HRESULT IDirect3D9::CreateDevice(UINT adapter, D3DDEVTYPE deviceType, HWND focusWindow,DWORD behaviourFlags, D3DPRESENT_PARAMETERS *presentationParameters, IDirect3DDevice9** device);
Note: nearly every DirectX function returns a code indicating success or failure. The code is of type HRESULT and the API provides you with two macros that you can use to determine the success of the call. The two macros are SUCCEEDED and FAILED. Be careful not to test against true and false, you must use the macros. If you wish to find out more information about a return error look at this answer here: Dx Errors
The CreateDevice function takes a number of parameters that allow you to specify the kind of device you require. The parameters are:
- adapter - the index of the adapter you wish to use. You may have more than one video card in your PC. Use D3DADAPTER_DEFAULT here to use the primary adapter.
- deviceType - a member of the D3DDEVTYPE enum. You can choose to use a software reference driver, a hardware driver or a custom written software driver. Normally you will use the hardware one: D3DDEVTYPE_HAL.
- focusWindow - the window handle the device is to be associated with
- behaviourFlags - a combination of flags that controls device creation, important ones are:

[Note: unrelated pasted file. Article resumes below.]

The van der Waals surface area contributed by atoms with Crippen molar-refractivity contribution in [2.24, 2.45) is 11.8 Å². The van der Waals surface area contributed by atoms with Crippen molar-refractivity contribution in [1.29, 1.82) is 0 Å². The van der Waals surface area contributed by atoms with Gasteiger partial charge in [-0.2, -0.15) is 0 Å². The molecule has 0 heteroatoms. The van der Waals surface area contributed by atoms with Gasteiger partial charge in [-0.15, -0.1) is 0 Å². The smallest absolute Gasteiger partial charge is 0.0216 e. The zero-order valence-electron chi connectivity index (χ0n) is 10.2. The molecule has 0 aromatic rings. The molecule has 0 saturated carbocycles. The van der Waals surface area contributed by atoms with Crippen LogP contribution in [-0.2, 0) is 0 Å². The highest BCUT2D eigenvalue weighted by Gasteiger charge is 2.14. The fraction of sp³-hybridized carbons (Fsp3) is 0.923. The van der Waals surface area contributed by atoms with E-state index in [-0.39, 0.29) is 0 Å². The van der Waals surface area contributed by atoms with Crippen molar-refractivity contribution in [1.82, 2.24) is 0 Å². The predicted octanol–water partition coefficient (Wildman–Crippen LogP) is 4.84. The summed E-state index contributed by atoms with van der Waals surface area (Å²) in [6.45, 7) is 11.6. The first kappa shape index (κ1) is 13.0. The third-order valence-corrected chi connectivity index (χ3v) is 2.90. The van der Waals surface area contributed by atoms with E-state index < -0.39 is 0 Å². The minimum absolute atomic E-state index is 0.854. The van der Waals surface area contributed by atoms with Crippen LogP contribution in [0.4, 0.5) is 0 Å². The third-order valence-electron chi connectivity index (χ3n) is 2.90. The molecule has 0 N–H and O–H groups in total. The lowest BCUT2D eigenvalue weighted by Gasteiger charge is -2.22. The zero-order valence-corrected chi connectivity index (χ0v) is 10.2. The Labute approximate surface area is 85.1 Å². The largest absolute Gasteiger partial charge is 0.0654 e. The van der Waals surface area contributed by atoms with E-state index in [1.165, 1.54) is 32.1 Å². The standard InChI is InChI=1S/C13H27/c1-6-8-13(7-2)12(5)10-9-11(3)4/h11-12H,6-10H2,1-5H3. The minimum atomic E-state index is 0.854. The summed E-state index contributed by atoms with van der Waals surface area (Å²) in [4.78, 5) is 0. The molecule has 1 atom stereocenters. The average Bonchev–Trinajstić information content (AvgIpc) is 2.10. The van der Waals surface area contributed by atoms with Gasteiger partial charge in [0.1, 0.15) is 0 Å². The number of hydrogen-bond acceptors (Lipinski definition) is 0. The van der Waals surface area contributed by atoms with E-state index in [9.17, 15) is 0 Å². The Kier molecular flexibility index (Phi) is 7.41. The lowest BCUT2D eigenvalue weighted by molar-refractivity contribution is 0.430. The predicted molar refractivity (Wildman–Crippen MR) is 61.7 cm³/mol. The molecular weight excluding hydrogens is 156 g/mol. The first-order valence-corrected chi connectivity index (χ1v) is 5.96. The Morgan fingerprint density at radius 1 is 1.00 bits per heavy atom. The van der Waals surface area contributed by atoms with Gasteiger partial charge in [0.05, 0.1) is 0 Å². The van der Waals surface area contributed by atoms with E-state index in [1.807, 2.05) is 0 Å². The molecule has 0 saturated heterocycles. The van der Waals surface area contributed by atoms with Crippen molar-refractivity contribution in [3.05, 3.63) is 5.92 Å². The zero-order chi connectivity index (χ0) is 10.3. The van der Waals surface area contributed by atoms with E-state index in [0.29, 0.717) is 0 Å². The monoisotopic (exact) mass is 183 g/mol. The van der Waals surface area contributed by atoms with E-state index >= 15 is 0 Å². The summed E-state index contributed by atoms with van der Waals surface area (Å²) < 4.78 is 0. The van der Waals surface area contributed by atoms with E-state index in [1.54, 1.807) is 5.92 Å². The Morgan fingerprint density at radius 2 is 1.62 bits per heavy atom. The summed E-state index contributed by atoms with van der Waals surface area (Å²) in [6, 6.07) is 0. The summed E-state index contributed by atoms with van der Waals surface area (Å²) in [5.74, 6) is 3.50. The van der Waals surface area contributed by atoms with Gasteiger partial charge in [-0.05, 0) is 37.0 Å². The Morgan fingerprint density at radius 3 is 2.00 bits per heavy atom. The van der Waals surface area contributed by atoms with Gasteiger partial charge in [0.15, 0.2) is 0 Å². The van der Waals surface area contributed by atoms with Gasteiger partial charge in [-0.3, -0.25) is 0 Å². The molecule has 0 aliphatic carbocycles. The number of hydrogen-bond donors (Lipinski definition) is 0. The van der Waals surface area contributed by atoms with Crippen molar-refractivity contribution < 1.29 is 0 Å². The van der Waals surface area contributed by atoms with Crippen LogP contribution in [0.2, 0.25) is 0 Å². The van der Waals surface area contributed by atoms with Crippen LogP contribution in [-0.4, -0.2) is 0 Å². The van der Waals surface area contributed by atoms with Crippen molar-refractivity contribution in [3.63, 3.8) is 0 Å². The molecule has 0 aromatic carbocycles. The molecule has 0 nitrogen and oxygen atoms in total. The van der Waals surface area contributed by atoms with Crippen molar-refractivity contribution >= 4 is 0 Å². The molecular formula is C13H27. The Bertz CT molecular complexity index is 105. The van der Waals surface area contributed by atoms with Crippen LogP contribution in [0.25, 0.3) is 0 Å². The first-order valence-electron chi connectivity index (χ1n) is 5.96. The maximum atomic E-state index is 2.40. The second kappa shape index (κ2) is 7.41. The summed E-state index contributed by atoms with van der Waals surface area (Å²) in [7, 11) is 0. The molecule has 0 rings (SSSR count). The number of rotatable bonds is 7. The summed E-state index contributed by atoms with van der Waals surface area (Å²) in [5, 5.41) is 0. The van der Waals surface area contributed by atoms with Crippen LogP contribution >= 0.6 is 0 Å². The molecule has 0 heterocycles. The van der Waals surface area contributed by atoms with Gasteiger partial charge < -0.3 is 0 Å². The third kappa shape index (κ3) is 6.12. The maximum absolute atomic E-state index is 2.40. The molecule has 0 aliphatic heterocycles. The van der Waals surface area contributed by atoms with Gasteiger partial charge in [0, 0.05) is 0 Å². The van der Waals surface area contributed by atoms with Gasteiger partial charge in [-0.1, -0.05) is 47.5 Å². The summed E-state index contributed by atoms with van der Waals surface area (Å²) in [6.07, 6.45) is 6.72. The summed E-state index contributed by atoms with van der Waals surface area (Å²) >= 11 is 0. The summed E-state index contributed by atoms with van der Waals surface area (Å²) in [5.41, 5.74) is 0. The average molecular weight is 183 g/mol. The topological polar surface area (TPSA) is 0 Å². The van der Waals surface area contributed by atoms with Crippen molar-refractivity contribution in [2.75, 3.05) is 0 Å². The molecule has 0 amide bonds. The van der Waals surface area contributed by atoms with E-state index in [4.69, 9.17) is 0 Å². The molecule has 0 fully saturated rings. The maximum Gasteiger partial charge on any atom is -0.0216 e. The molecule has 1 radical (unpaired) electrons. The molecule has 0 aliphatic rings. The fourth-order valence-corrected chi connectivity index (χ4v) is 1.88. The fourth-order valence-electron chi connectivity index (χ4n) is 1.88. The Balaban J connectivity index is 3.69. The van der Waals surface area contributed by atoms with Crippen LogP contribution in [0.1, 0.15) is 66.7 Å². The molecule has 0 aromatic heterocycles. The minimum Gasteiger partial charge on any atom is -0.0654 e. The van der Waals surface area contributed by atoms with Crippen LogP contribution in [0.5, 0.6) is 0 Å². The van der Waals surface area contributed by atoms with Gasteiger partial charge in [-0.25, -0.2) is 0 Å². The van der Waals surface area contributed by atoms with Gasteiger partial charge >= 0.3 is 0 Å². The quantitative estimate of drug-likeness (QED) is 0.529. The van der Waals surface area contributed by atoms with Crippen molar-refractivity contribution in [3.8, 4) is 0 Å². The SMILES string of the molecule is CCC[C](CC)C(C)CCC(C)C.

- D3DCREATE_HARDWARE_VERTEXPROCESSING - this means that the video card should handle vertex calculations. This is the fastest method but requires support from the hardware.
- D3DCREATE_SOFTWARE_VERTEXPROCESSING - this means that Direct3D handles vertex processing itself so no video card acceleration is used. This is obviously slower than using hardware.
- D3DCREATE_MIXED_VERTEXPROCESSING - this means that both the hardware and software are used for vertex processing. This can be useful if your video card does not support the full set of accelerated processing required.
- presentationParameters - During your render loop you render your scene and then present it to the display. The members of this structure determine how it is presented. The presentation parameters structure has a number of optional settings, you can set most of these to the default value of 0 if you are running your game in a window. The important ones are shown below:
- Windowed - TRUE if you want your game to run in a window or FALSE if you want it to run full screen.
- SwapEffect - D3DSWAPEFFECT_DISCARD allows the video card to control the swapping of the back buffer and the render target.
- BackBufferFormat - D3DFMT_UNKNOWN is used when running in a window and means Direct3D will use the current display mode format (whatever bit depth, resolution you currently have your desktop set to).
- BackBufferCount - how many back buffers to use, normally this will be 1.
- PresentationInterval - how often the back buffer is copied to the front buffer. D3DPRESENT_INTERVAL_ONE (the default) will cause this to synchronise with the monitor refresh - hence avoiding tearing effects. D3DPRESENT_INTERVAL_IMMEDIATE causes the copy to occur as soon as the card has finished rendering.